First things first, I guess I should introduce myself. My name is Alysha Page, I am a current PhD student at Howard University, Washington D.C. I received both my B.A. and M.A. from Ball State University in Medieval history before obtaining my M.A. in Art History and Museum Studies from Tufts University (Yes, I am very aware I have been in school too long). I changed my area of study from the periphery of Medieval English history to the periphery of American history because the voices of so many people of color are still lost in the archives or are being silenced by the lack archival material and interest. It is my civic duty as a Black historian to give these men and women a space to speak through the records and material culture they left behind.

I am the incoming Research Historian working with the Klondike Gold Rush National Park Service with their Buffalo Soldiers 24 th Infantry, Company L project. Over the last few months I have done quite a bit of work on the Buffalo Soldiers and am excited to continue my work doing ground breaking research into one of the many groups of heroes in American history. For the next few months I will be researching in Washington, D.C. before I travel to Skagway, Alaska to work onsite with the wonderful members of NPS.

Untold Stories of American Heroes

I would also like to introduce the Buffalo Soldiers, the first all-Black Army regiment in U.S. history. The Buffalo soldiers were among the first park rangers patrolling untamed terrain and parts of the West. Following the  Civil War and the Emancipation proclamation, in 1866 Congress authorized the formation of six all Black regiments (from The United States Colored Troops) which would later be consolidated down to just four regiments (9th, 10th, 24th, & 25th). From the 1860s to the early 1890s four black regiments were stationed in the West to protect white settlers whilst also protecting themselves from the harsh realities of being Black in a nation that had not accepted or welcomed their existence. The Buffalo Soldiers were sent to harsher climates and terrains from extreme heat to extreme cold. They were paradoxically considered resilient and strong as well as lazy, undisciplined, and cowardly by their white counterparts. Even with low expectations and low funding and resources they laid the foundations for many National Parks and surpassed all expectations.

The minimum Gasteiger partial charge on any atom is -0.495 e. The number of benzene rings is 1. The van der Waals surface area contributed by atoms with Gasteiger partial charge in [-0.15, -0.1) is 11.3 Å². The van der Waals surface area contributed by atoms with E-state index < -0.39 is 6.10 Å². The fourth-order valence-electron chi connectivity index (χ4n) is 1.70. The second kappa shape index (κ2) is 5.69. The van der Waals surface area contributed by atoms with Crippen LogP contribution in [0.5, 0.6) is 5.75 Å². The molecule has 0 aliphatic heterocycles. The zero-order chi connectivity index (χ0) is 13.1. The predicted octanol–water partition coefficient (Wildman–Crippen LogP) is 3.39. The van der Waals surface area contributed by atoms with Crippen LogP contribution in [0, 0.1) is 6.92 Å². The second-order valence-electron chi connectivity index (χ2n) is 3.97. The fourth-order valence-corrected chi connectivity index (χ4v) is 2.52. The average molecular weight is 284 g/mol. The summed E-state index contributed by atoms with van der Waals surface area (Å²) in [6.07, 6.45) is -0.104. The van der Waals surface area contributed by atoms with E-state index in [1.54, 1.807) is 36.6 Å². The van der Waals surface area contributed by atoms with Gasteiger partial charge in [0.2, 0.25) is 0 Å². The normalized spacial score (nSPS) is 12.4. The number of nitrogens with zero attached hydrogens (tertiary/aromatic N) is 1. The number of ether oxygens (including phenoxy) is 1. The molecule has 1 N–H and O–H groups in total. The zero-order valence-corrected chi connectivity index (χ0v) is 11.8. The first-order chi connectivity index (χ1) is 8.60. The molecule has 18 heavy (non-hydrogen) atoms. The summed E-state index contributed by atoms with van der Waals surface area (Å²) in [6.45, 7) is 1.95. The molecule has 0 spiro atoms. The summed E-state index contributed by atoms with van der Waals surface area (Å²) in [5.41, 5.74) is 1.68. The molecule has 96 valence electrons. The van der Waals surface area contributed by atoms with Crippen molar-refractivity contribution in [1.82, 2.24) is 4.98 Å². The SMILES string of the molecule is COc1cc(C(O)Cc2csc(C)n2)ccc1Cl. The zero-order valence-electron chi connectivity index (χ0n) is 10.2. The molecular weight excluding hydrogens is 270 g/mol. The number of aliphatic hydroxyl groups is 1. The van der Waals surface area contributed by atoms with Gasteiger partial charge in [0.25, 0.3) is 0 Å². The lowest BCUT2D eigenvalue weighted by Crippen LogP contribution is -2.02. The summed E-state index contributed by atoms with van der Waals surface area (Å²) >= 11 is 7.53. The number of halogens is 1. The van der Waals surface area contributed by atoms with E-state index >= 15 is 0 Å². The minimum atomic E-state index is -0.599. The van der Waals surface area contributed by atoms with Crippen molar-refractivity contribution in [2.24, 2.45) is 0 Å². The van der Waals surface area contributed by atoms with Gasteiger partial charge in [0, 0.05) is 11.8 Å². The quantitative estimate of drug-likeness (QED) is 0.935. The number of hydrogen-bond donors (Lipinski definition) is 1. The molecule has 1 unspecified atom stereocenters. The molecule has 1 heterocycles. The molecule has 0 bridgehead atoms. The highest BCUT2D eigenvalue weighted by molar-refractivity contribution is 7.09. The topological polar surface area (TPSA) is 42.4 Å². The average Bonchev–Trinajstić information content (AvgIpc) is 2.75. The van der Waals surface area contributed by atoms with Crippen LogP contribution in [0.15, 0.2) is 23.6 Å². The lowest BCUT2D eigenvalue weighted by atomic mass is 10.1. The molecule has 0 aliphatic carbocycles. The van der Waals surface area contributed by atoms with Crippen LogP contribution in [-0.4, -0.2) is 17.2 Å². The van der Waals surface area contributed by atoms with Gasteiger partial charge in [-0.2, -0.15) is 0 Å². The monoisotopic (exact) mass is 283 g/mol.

Buffalo Soldiers in Dyea prepare halibut for a fresh meal for their army unit.
Photo courtesy of the https://www.nps.gov/klgo/learn/historyculture/buffalo-soldiers.htm

History has nearly forgotten the Buffalo Soldiers and the wonderful leaders like Col. Charles Young and their service in Yosemite National Park, Sequoia National Park, and most important for my project Skagway and Dyea Alaska during the Klondike Gold Rush. The NPS is doing wonderful work to reveal and retell these stories. I will be looking at the lives and service of Company L, 24th Infantry on “the Last Frontier” in Southeast Alaska. During my time working with the Klondike Gold Rush NPS I hope to be able to help bring to life the stories and everyday lives of hundreds of soldiers and families that once called Skagway, Alaska home starting in 1899.

To find out more on the Buffalo Soldiers in Skagway, please visit https://www.nps.gov/klgo/learn/historyculture/buffalo-soldiers.htm

My American Conservation Experience Swag and the Smoked Salmon from Skagway, Alaska (yumm)

My first two weeks of my position at the Department of the Interior was very short but sweet. I was introduced to all my wonderful coworkers and future friends. Unfortunately, for my first blog post I don’t have much to share. The days and hours were spent navigating the technological hurdles of becoming a part of the team as well as the varied ways to communicate with the three institutions I must be in contact with for my position (NPS, CRDIP, ACE). The lesson learned is never remain quite when concerned or confused about the goals of your project or your role. Seek clarity and always be transparent. Your team is there to help you succeed. I also learned ends and outs of the building as well as navigating working and research in Washington D.C. while my team are thousands of miles away in Alaska. I am pleased to have such a wonderful team and I can’t wait to see how the project develops.

The lovely view of Washington, D.C. from the top of the DOI building where I’ll be working for the next few months.

One last thing before I go, I did want to note that this week (20 June-27 June) I am blessed to be able to be in Preston, UK to present at a Women’s conference. I say this to let any incoming intern know that even though we are starting new positions never be afraid to ask your team and administration to pursue other career paths and dreams. They are amazingly helpful and supportive. GO FOR IT!